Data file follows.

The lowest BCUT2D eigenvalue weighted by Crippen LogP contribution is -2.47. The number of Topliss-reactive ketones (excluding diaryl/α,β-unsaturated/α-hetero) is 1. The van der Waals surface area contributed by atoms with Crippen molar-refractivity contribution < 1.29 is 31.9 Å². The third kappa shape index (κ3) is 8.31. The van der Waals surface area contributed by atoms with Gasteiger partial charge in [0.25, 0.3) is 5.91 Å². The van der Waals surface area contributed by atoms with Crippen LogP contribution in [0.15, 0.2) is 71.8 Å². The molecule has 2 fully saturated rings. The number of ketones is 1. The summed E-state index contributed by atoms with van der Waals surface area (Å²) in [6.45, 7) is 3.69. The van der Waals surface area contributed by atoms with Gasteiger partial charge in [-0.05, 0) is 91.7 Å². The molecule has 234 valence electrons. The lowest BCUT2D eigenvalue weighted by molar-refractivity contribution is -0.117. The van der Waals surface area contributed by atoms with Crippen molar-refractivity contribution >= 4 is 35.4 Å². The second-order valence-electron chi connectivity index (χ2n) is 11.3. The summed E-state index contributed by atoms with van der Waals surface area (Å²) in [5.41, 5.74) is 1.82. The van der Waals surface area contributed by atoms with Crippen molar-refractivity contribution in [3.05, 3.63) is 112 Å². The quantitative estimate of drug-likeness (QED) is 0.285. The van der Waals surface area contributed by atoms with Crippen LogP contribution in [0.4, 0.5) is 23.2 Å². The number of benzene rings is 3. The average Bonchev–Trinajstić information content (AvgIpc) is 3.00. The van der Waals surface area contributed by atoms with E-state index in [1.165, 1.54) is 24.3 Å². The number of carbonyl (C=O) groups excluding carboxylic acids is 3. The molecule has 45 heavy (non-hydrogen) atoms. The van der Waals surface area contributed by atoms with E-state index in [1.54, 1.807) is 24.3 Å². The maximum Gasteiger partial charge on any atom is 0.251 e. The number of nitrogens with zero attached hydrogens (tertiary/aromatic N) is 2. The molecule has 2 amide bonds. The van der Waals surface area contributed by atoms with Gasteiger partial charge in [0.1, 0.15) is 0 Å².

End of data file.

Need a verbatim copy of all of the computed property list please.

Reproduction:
The lowest BCUT2D eigenvalue weighted by Crippen LogP contribution is -2.47. The number of Topliss-reactive ketones (excluding diaryl/α,β-unsaturated/α-hetero) is 1. The van der Waals surface area contributed by atoms with Crippen molar-refractivity contribution < 1.29 is 31.9 Å². The third kappa shape index (κ3) is 8.31. The van der Waals surface area contributed by atoms with Gasteiger partial charge in [0.25, 0.3) is 5.91 Å². The van der Waals surface area contributed by atoms with Crippen LogP contribution in [0.15, 0.2) is 71.8 Å². The molecule has 2 fully saturated rings. The number of ketones is 1. The summed E-state index contributed by atoms with van der Waals surface area (Å²) in [6.45, 7) is 3.69. The van der Waals surface area contributed by atoms with Gasteiger partial charge in [-0.05, 0) is 91.7 Å². The molecule has 234 valence electrons. The lowest BCUT2D eigenvalue weighted by molar-refractivity contribution is -0.117. The van der Waals surface area contributed by atoms with Crippen molar-refractivity contribution >= 4 is 35.4 Å². The second-order valence-electron chi connectivity index (χ2n) is 11.3. The summed E-state index contributed by atoms with van der Waals surface area (Å²) in [5.41, 5.74) is 1.82. The van der Waals surface area contributed by atoms with Crippen molar-refractivity contribution in [3.05, 3.63) is 112 Å². The quantitative estimate of drug-likeness (QED) is 0.285. The van der Waals surface area contributed by atoms with Crippen LogP contribution in [0.4, 0.5) is 23.2 Å². The number of benzene rings is 3. The average Bonchev–Trinajstić information content (AvgIpc) is 3.00. The van der Waals surface area contributed by atoms with E-state index in [1.165, 1.54) is 24.3 Å². The number of carbonyl (C=O) groups excluding carboxylic acids is 3. The molecule has 45 heavy (non-hydrogen) atoms. The van der Waals surface area contributed by atoms with E-state index in [1.54, 1.807) is 24.3 Å². The maximum Gasteiger partial charge on any atom is 0.251 e. The number of nitrogens with zero attached hydrogens (tertiary/aromatic N) is 2. The molecule has 2 amide bonds. The van der Waals surface area contributed by atoms with Gasteiger partial charge in [0.1, 0.15) is 0 Å².